hitchBOT, the Hitchhiking Robot—Where Is He Now? | TechWell

hitchBOT, the Hitchhiking Robot—Where Is He Now?

WARNING: Don’t pick up hitchhikers! Roadside signs—and probably your mother—caution against giving rides to strangers, which is laudable. But, in the interest of research, sometimes it’s pretty cool to stop.

If you’re traveling across Canada and see a strangely cute little hitchhiker (roughly the size of an average six year old) waving to you from the side of the road, pull over. Even though this voyager has a face made from LED lights, a plastic beer pail torso, arms and legs that look like pool noodles (they are), and wearing a garbage can hat, it’s only hitchBOT, the Hitchhiking Robot, looking for a ride.

The idea behind hitchBOT came from Drs. Frauke Zeller of Ryerson University and David Harris Smith of McMaster University in 2013 and became a joint event between the Institute for Applied Creativity and the Anna Leonowens Gallery, both at the Nova Scotia College of Art and Design. The little robot’s journey began in late July 2014 in Halifax, Nova Scotia, with the goal of hitchhiking across Canada to eventually reach Victoria, British Columbia.

Why? The project is termed both an artwork and social robotics experiment. Dr. Zeller and Dr. Smith say, “We believe that through this artwork, we can learn a lot in terms of social robotics and how we approach robots in non-restricted, non-observed environments.” After all, they maintain that while humans may not fully trust the concept of robots, “...this project takes it the other way around and asks: Can robots trust human beings?”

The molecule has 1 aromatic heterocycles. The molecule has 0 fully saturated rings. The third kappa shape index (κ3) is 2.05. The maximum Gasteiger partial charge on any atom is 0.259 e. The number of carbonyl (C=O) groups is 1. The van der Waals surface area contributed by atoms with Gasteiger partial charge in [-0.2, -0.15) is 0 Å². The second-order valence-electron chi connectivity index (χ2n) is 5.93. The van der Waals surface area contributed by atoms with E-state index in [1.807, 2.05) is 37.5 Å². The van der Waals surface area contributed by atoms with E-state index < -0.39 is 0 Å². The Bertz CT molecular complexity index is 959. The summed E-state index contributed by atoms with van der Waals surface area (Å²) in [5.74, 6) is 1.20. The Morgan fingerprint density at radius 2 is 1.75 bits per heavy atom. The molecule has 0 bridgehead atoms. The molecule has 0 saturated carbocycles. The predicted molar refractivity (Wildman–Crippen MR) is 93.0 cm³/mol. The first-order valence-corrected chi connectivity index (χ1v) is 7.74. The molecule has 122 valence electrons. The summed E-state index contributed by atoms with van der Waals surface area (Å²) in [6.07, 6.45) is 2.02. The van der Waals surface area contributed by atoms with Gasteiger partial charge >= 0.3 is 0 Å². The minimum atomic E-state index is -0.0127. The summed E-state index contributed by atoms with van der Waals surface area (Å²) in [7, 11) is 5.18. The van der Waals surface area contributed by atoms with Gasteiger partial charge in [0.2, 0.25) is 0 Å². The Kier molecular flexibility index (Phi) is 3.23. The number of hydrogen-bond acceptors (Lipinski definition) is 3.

Of course hitchBOT does depend on the kindness of strangers, so there are a few things to keep in mind if you spot him. You have to pick him up (he can’t walk), and don’t forget the seat belt (there’s one attached to his torso). If he appears tired, plug him in to the cigarette lighter of your car or a power outlet. And, his speech recognition is a work-in-progress.

Keep in mind that a journey like this can be overwhelming for a young robot. As hitchBOT says:

Please be patient – speaking human is rather difficult for me, and I only recently learned it. So when it’s quite noisy around me, or too many people talking to me, my brain hurts and I have to shut up for a while to find my inner peace again. This can take between 20 minutes and a couple of hours.

Good advice for everyonerobots and humans.

You can keep up with hitchBOT’s journey on Facebook and Twitter.

If you’re interested in other hitchhiking tales, revisit Jack Kerouac's On the Road or any of Lee Child’s bestselling books about the adventures of the hitchhiking ex-MP Jack Reacher. Enjoy!

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